In upholding the detective's tactic in Hairston, we began by reviewing Seibert and Elstad, acknowledging that the factual scenario of the “question first” tactic was different than the “just listen” tactic in Hairston, but that both cases were nonetheless instructive in determining whether pre-Miranda warning interaction “made the Miranda warnings administered in the second session of their interaction ineffective,” and thereby contaminated a subsequent voluntary confession. Id. at 780–81. In Elstad, the Supreme Court framed the inquiry as “whether, in fact, the second [post-Miranda warning] statement was also voluntarily made.” 470 U.S. at 318. This inquiry requires the fact finder to “examine the surrounding circumstances and the entire course of police conduct” to determine whether the suspect's statements were voluntary. Id. “The fact that a suspect chooses to speak after being informed of his rights is, of course, highly probative.” Id. While the unwarned statement must be suppressed, “[n]o further purpose is served by imputing ‘taint’ to subsequent statements obtained pursuant to a voluntary and knowing waiver.” Id. Similarly, in Seibert, the central inquiry for the plurality was “whether it would be reasonable to find in these circumstances that the warning[ ] could function ‘effectively’ as Miranda requires.” 542 U.S. at 611–12 (citation omitted) (stating that a Miranda warning must “effectively advise the suspect that he ha[s] a real choice about giving an admissible statement” and “reasonably convey that he could choose to stop talking”).
Accordingly, in Hairston, we framed our own inquiry as whether the detective's pre-Miranda warning interaction with Mr. Hairston “constitute[d] the functional equivalent of interrogation” such that it had “a coercive impact first on Mr. Hairston's decision to say ‘yes,’ he wanted to tell his side of the story, and ultimately on his decision to confess.” 905 A.2d at 780. On the facts of that case, we concluded that “the Miranda warnings as administered [to Mr. Hairston] would meaningfully apprise a reasonable suspect of his right or choice to remain silent and thus were effective[.]” Id. at 782 (brackets in original, internal quotation marks omitted) (quoting United States v. Gonzalez–Lauzan, 437 F.3d 1128, 1138 (11th Cir.2006)). We stated, however, that such pre-Miranda warning interaction could very well be “the functional equivalent of interrogation” and have “a coercive effect” that overbears a suspect's free will. Id. at 780. Yet we concluded that “nothing in the record persuades us ․ that Mr. Hairston's will was overborne [.]” Id. at 782 (assessing factors in the record indicating voluntariness, including Mr. Hairston's discretionary responses, his insistence on a typewritten statement, and that he was not under age or particularly vulnerable or impaired).
In the case before us, we do not conclude that Detective Howland's pre-Miranda remarks rendered ineffective the Miranda warning that followed. Rather, the key inquiry is whether appellant, in spite of Detective Howland's pre-Miranda remarks, understood the Miranda warning and the consequences of waiver when he decided to waive his rights. See Hairston, supra, 905 A.2d at 782 (assessing the effectiveness and adequacy of a Miranda warning—in spite of pre-Miranda interactions—based on the totality of circumstances, looking to see whether appellant made a knowing, intelligent, and voluntary choice to waive his rights); Seibert, supra, 542 U.S. at 613–14 (asking whether the tactic at issue was “likely to mislead and deprive a defendant of knowledge essential to his ability to understand the nature of his rights and the consequences of abandoning them”); Gonzalez–Lauzan, supra, 437 F.3d at 1139 (upholding the validity of a Miranda warning given between two phases of interrogation, the first in which officers told a suspect to just listen, the second in which officers solicited a confession, because “nothing in the record suggests that [the suspect's] waiver of his rights was uninformed, coerced or involuntary”); see also Miranda, supra, 384 U.S. at 469 (“It is only through an awareness of [the] consequences [of waiver] that there can be any assurance of real understanding and intelligent exercise of the privilege.”). That is to say, on the facts of the present case, where appellant did not speak before receiving a Miranda warning and where he received a complete and accurate Miranda warning, our assessment of the impact of pre-Miranda remarks takes the perspective of appellant, asking whether, based on the totality of the circumstances, the pre-Miranda remarks and the subsequent Miranda warning permitted appellant to knowingly, intelligently, and voluntarily waive his Miranda rights. See Di Giovanni, supra note 5, 810 A.2d at 892. Detective Howland's pre-Miranda remarks are “but one factor to be considered in the determination of whether the defendant made a knowing and intelligent waiver of his rights and that the waiver was voluntary.” See United States v. Rawls, 322 A.2d 903, 907–08 (D .C.1974) (concluding that a police officer's “unnecessary embellishment on the Miranda warning” that “a lawyer would not be provided until the next day” did not, in itself, invalidate the warning). We turn to this inquiry.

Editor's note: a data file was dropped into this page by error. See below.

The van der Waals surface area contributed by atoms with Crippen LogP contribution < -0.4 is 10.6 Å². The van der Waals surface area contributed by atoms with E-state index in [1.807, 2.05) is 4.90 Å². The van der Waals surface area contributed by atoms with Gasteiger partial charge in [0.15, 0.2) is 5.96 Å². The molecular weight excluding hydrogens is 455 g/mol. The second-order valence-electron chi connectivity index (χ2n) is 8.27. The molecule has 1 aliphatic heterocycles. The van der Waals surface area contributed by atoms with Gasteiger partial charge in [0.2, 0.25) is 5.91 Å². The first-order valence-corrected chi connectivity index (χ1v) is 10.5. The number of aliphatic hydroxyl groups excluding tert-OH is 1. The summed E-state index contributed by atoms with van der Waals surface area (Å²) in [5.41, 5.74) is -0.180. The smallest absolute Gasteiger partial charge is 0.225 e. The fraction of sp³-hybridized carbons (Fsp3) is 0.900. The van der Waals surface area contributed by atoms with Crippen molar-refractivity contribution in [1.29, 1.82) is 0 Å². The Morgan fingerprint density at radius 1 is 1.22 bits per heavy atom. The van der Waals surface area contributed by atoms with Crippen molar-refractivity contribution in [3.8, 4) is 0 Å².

B. The Validity of the Miranda Waiver: Weighing the Totality of the Circumstances
A valid waiver of Miranda rights has two distinct components: (1) it must be knowing and intelligent, “made with a full awareness of both the nature of the right being abandoned and the consequences of the decision to abandon it,” and (2) it must be voluntary, “the product of a free and deliberate choice rather than intimidation, coercion, or deception.” In re M.A., 33 A.3d 378, 381 (D.C.2011) (citing Berghuis v. Thompkins, 560 U.S. 370, 382–83 (2010)). In assessing whether a Miranda waiver was knowing, intelligent, and voluntary, we consider “the particular facts and circumstances surrounding [the] case” and base our determination on the totality of the circumstances. Di Giovanni, supra note 5, 810 A.2d at 892 (internal quotations and citations omitted).